November 10, 2014//Ellen NeveuxLast Updated: February 25, 2021
The US Postal Service announced this morning that their computer systems were breached. The intrusion was reportedly discovered mid-September and the USPS is now releasing information on the scale of the attack.
Hackers stole personal information from 800,000 employees and retirees, including social security numbers. USPS released a statement with limited details: “The Postal Service has recently learned of a cybersecurity intrusion into some of our information systems. We began investigating this incident as soon as we learned of it, and we are cooperating with the investigation, which is ongoing. The investigation is being led by the Federal Bureau of Investigation and joined by other federal and postal investigatory agencies. The intrusion is limited in scope and all operations of the Postal Service are functioning normally.”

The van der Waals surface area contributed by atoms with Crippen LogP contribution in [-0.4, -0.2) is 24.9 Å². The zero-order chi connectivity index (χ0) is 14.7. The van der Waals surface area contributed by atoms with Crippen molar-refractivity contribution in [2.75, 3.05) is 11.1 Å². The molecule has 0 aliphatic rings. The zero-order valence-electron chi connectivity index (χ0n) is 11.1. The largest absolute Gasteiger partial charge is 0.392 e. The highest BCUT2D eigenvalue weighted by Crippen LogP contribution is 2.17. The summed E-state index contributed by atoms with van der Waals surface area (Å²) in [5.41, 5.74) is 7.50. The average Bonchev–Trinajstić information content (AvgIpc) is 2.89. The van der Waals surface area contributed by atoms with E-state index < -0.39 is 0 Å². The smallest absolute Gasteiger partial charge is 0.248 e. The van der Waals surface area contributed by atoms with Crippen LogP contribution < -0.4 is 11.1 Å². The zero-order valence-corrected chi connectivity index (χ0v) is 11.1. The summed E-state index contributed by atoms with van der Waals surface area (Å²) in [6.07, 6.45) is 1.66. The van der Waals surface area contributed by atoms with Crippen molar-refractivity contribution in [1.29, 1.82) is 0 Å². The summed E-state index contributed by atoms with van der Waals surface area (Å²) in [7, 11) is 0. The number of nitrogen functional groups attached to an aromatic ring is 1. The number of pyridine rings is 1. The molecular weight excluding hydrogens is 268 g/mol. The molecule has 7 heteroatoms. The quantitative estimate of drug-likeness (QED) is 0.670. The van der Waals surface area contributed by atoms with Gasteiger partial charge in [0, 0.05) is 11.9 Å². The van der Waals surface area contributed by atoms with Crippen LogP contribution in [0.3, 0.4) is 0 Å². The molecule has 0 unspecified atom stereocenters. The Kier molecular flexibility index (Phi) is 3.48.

The data captured by the hackers contained personal information stored in the Postal Services payroll systems, including addresses, birth dates, social security numbers and employment codes.
2.9 million USPS customers were impacted as well in the breach – exposing names, phone numbers, addresses and emails.
The FBI will not comment on who they believe is behind the attack. They released this statement Monday morning: “The FBI is working with the United States Postal Service to determine the nature and scope of this incident. Impacted individuals should take steps to monitor and safeguard their personally identifiable information, and report any suspected instances of identity theft to the FBI’s Internet Crime Complaint Center at www.ic3.gov.”
USPS spokesman David Partenheimer told the Washington Post, “The intrusion was carried out by a sophisticated actor that appears not to be interested in identity theft or credit card fraud,” The Postmaster General, Patrick Donahoe, also commented, “It is an unfortunate fact of life these days that every organization connected to the Internet is a constant target for cyber intrusion activity. The United States Postal Service is no different. Fortunately, we have seen no evidence of malicious use of the compromised data and we are taking steps to help our employees protect against any potential misuse of their data.”
To see how you can protect your files, check out these videos.